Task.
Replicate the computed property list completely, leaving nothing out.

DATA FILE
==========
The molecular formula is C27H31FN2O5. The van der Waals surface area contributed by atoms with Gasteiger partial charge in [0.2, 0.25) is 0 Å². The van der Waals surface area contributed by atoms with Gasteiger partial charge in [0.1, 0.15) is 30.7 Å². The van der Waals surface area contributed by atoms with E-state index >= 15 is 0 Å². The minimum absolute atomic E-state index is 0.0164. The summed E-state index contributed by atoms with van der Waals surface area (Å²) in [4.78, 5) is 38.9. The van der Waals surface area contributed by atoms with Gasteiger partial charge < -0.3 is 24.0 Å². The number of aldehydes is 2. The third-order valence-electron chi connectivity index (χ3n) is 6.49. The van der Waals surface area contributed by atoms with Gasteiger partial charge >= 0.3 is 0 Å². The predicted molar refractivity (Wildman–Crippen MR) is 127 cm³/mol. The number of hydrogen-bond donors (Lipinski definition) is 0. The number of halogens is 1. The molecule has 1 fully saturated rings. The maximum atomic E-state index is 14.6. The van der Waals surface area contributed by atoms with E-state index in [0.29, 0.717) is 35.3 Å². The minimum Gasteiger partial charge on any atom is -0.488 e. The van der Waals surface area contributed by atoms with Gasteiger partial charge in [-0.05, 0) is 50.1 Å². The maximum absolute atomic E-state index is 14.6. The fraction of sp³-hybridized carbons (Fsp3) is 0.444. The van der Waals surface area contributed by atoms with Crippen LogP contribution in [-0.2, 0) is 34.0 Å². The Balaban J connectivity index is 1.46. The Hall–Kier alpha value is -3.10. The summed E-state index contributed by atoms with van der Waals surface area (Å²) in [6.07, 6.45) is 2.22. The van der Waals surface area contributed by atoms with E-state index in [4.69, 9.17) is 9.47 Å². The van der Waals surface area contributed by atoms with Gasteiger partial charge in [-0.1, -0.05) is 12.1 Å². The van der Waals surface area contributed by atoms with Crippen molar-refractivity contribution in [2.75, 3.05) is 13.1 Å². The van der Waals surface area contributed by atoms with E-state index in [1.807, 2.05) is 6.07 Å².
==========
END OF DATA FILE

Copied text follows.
The molecular formula is C27H31FN2O5. The van der Waals surface area contributed by atoms with Gasteiger partial charge in [0.2, 0.25) is 0 Å². The van der Waals surface area contributed by atoms with Gasteiger partial charge in [0.1, 0.15) is 30.7 Å². The van der Waals surface area contributed by atoms with E-state index >= 15 is 0 Å². The minimum absolute atomic E-state index is 0.0164. The summed E-state index contributed by atoms with van der Waals surface area (Å²) in [4.78, 5) is 38.9. The van der Waals surface area contributed by atoms with Gasteiger partial charge < -0.3 is 24.0 Å². The number of aldehydes is 2. The third-order valence-electron chi connectivity index (χ3n) is 6.49. The van der Waals surface area contributed by atoms with Gasteiger partial charge >= 0.3 is 0 Å². The predicted molar refractivity (Wildman–Crippen MR) is 127 cm³/mol. The number of hydrogen-bond donors (Lipinski definition) is 0. The number of halogens is 1. The molecule has 1 fully saturated rings. The maximum atomic E-state index is 14.6. The van der Waals surface area contributed by atoms with E-state index in [0.29, 0.717) is 35.3 Å². The minimum Gasteiger partial charge on any atom is -0.488 e. The van der Waals surface area contributed by atoms with Gasteiger partial charge in [-0.05, 0) is 50.1 Å². The maximum absolute atomic E-state index is 14.6. The fraction of sp³-hybridized carbons (Fsp3) is 0.444. The van der Waals surface area contributed by atoms with Crippen LogP contribution in [-0.2, 0) is 34.0 Å². The Balaban J connectivity index is 1.46. The Hall–Kier alpha value is -3.10. The summed E-state index contributed by atoms with van der Waals surface area (Å²) in [6.07, 6.45) is 2.22. The van der Waals surface area contributed by atoms with E-state index in [4.69, 9.17) is 9.47 Å². The van der Waals surface area contributed by atoms with Gasteiger partial charge in [-0.1, -0.05) is 12.1 Å². The van der Waals surface area contributed by atoms with Crippen molar-refractivity contribution in [2.75, 3.05) is 13.1 Å². The van der Waals surface area contributed by atoms with E-state index in [1.807, 2.05) is 6.07 Å².